Last year, in the month of April, the Arikomban mission, which was discussed in the national media, took place. A wild elephant called Arikompan, which was causing constant problems in the populated area of Idukki’s Chinnakanal, was captured by the Kerala Forest Department after a lot of efforts. The mission was successfully completed with the help of Kunkianas. Then, the satellite-collared elephant was taken in an elephant ambulance and shifted to the Periyar Tiger Sanctuary.
But after a gap of two months, Arikomban returned to the inhabited area in June. Komban reached Kampa in Tamil Nadu after crossing the Periyar Tiger Sanctuary. People were panicked by this. There was an incident where a person got injured after being scared of an elephant. Then the way was paved for another rice branch mission. The Tamil Nadu Forest Department, which captured the elephant by drugging it, released it in the Upper Kothayar forest area. Later, Arikomban came under the surveillance of Tamil Nadu as well.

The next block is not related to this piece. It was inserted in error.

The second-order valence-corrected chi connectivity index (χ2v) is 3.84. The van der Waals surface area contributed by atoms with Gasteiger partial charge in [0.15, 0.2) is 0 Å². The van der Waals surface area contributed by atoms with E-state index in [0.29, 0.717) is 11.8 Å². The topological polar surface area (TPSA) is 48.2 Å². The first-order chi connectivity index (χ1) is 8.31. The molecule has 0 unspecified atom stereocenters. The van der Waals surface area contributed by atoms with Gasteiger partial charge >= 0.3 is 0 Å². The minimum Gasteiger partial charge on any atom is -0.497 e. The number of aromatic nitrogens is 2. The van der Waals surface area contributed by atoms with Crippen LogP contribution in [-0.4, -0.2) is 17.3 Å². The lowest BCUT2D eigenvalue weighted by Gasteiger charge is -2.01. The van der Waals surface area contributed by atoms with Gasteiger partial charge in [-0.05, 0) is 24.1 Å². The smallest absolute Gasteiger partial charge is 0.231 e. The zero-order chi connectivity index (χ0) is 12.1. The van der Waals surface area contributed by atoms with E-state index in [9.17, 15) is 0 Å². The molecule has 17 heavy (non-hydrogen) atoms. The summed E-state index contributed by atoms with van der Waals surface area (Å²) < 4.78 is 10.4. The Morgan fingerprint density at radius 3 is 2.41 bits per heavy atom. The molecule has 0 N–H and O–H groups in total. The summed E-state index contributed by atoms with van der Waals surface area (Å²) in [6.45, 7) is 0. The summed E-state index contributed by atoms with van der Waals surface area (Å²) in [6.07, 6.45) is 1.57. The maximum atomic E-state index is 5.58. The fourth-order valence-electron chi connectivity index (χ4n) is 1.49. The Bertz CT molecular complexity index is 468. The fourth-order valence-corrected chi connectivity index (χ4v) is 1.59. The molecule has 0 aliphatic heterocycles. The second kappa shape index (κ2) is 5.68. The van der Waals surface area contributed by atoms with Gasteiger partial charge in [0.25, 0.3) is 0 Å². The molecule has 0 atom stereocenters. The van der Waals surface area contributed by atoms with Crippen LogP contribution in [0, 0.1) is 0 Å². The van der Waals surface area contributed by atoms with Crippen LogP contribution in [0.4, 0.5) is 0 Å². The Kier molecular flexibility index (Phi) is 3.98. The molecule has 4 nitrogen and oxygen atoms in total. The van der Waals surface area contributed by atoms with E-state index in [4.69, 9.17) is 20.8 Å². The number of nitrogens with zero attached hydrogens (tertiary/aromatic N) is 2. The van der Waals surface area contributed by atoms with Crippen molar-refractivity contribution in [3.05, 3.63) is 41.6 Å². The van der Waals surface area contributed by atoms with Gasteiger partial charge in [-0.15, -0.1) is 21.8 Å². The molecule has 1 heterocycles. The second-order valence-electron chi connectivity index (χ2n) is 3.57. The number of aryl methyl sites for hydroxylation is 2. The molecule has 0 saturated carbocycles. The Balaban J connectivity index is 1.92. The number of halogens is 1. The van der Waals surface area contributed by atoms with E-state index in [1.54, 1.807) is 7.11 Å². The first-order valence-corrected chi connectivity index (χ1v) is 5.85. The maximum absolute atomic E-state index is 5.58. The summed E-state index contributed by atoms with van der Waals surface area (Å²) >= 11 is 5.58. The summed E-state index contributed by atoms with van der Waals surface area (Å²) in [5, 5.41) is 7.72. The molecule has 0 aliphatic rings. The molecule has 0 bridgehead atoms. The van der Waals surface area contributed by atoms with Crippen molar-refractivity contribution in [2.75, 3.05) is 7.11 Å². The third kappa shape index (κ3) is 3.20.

Where is the corn now?
‘Where is Arikomban now?’, Mathrubhumi News reported that the Kerala High Court asked this the other day. A question about rice tusks arose from the court when it was considering the matter related to the beating of an elephant by the priests in Guruvayur Anakota. The court also asked about the health condition of the elephant and whether the signal is being received from the radio collar.
In response to the High Court’s query, the forest department said that it was getting a signal from Arikompan. The forest department has informed the court that only one or two signals are received a day and that there is an elephant in the Upper Kothayar area. The forest department has informed the court that the elephant does not go beyond three kilometers and there is a residential area beyond seven kilometers where the elephant is stationed.